Covid-19 has shaken our economy to its very foundations. Every forecast was blown apart. The coronavirus crisis has brought about disruptive and lasting changes. This crisis has created difficulties for many companies, but it has also created new opportunities and new ways of operating. In the long-term, this is not necessarily a bad thing.

Below, Euler Hermes points out some of the positive effects of the Covid-19 crisis:

Successive lockdowns and working from home have turned the way businesses are organised upside down. In just a few weeks, companies had to adapt to this unprecedented situation. Mandatory homeworking during the coronavirus crisis actually proved to be successful, and many companies are considering maintaining it in some form or another in the future. In addition to making life more comfortable, working from home also has a positive influence on mobility, particularly in large cities.
The transition to digitization also took off unexpectedly. In this regard, there have been huge leaps forward in digital communication between employees and with customers. Companies have heavily invested in digital tools and a lot of communication is now done via webinars and video conferences, whether for job interviews, discussions with colleagues, or meetings with prospects and customers. Online training has also been very successful. Nowadays, these digital tools are considered essential.
Most companies have experienced a decrease - or even the disappearance - of incomes following the coronavirus crisis and will have to redouble their efforts to compensate for the losses incurred. But not everyone experienced the crisis in the same way; certain sectors or types of activity even benefited from the pandemic:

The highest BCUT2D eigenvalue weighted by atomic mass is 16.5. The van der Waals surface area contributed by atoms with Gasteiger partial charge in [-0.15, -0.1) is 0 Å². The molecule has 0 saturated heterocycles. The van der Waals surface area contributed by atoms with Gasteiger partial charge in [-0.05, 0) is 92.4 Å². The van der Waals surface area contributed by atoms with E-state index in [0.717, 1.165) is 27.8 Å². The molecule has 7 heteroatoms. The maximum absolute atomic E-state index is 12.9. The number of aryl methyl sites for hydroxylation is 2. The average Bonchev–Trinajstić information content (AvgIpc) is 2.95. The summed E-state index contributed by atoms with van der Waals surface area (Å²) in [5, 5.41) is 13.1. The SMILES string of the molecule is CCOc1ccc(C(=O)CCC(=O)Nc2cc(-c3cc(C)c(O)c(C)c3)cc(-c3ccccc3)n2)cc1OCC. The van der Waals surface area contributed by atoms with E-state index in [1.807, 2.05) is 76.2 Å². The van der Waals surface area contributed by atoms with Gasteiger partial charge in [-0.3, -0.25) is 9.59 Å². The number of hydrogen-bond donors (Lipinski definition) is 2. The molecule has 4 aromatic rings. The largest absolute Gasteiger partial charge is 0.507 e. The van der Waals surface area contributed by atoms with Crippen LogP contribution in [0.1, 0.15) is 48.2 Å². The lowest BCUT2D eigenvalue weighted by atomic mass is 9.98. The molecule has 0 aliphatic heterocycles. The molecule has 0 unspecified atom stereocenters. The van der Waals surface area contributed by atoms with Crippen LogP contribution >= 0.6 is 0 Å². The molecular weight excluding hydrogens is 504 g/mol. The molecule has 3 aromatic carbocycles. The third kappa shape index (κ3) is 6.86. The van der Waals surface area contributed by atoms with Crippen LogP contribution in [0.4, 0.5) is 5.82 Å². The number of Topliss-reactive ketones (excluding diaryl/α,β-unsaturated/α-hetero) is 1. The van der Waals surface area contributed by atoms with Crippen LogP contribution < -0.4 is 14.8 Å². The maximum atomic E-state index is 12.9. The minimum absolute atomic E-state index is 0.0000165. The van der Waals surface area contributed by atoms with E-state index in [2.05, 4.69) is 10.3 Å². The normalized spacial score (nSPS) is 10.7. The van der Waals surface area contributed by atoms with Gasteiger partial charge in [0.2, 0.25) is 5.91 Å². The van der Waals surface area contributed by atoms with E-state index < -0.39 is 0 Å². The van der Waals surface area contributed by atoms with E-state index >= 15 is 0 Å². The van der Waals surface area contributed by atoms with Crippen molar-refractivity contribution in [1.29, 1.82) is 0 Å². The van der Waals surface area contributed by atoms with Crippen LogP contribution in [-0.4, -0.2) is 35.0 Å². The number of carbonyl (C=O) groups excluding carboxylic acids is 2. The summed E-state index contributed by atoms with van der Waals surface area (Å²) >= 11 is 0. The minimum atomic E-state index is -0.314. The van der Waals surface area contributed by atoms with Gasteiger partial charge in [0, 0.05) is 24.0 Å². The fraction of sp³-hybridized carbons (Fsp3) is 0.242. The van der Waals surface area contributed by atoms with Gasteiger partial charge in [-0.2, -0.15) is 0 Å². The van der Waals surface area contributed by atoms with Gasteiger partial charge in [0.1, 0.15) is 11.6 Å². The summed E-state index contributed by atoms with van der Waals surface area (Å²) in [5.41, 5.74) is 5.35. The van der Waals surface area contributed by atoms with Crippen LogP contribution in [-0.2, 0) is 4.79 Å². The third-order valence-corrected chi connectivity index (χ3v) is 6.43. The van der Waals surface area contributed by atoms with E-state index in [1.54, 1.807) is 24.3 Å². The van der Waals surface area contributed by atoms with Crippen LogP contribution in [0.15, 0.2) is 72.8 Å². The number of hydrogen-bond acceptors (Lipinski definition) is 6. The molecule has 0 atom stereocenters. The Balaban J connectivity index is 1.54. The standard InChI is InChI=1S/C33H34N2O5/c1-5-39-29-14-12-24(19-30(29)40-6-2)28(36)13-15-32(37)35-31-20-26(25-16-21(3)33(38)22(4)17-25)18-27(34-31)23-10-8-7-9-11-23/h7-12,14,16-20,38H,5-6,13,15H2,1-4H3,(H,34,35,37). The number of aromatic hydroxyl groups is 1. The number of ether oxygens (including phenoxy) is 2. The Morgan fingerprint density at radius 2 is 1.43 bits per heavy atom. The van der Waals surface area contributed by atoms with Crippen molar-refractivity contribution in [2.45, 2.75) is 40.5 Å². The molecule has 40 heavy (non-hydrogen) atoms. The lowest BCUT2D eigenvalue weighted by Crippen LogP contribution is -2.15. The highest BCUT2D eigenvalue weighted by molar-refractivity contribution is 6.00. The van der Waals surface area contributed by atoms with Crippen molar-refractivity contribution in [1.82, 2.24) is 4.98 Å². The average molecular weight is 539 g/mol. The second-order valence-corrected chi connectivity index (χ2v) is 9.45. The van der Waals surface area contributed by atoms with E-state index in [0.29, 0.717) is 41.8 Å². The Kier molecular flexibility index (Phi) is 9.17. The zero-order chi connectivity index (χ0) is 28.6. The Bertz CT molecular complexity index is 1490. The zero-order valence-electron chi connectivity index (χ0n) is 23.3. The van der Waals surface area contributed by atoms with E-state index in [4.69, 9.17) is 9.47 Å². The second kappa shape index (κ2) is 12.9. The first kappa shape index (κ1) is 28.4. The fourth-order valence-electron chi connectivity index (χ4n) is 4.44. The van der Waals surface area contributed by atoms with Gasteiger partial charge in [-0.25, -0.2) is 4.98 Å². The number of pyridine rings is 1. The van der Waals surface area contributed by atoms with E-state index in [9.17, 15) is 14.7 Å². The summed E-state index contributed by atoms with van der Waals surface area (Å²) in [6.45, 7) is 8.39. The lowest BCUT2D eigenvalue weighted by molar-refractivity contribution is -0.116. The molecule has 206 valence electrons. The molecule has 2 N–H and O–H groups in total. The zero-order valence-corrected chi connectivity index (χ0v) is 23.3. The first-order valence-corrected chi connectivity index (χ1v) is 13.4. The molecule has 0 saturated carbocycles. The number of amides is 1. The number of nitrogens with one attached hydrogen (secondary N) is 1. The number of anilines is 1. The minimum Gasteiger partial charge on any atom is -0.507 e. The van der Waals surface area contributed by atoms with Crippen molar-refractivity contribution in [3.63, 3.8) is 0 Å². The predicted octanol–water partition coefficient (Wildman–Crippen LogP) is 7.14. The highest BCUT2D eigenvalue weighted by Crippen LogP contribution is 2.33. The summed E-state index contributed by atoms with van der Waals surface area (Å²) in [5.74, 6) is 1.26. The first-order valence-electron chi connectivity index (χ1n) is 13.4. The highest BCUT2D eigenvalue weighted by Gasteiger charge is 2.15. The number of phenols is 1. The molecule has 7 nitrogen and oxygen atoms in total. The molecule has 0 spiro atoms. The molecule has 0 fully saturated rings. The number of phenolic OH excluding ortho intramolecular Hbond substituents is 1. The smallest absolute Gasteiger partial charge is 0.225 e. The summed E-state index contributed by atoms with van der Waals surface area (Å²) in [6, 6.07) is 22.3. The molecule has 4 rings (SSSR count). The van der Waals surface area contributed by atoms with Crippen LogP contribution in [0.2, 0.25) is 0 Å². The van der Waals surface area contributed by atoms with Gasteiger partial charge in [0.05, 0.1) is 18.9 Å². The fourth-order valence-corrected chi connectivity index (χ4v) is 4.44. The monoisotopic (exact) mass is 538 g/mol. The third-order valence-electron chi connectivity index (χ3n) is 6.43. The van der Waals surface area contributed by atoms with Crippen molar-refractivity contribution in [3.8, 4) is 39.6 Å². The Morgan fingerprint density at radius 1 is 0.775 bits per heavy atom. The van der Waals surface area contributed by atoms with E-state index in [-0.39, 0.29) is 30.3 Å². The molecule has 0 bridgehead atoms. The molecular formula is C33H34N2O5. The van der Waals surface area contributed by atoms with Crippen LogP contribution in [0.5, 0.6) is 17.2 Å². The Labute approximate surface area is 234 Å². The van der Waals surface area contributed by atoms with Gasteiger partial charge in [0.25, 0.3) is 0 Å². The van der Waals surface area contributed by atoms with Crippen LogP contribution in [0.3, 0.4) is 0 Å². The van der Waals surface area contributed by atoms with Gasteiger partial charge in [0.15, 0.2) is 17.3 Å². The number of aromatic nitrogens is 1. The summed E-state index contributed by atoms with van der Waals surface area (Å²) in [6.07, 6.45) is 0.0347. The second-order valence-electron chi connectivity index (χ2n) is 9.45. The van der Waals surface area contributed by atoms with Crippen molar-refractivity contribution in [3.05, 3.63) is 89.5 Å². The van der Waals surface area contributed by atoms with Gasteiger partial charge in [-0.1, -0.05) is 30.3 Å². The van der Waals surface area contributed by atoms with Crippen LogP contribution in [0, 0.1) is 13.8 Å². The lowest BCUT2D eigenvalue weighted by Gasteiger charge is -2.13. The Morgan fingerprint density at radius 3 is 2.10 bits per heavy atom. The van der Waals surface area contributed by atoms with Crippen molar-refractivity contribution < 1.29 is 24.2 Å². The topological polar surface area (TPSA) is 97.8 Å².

• the medical and healthcare sector
  • e-commerce and home delivery services
  • "made in Belgium", short supply chains, and convenience stores
  • sales of smartphones, tablets, and video conference and e-learning solutions
  • digital entertainment such as Netflix, video on demand, consoles and video games
  • electric bikes and scooters
  • the well-being sector, sports sector and the good eating and better living sector

The global pandemic highlighted how fragile some companies were in a context where borders are closed and international supply chains are interrupted. After this experience, we might expect companies to reduce some of their international supply chains and relocate their production to their own country, in order to strengthen and secure the flow of goods.


As mentioned above, protectionist reflexes will become increasingly important. However, for many companies, the local market is quickly becoming too small. It will therefore continue to be essential to look beyond borders. In order to keep supply and distribution channels relatively short, companies will prioritise looking for partners and customers in neighbouring countries. It is possible that we will see trade with distant countries decrease.

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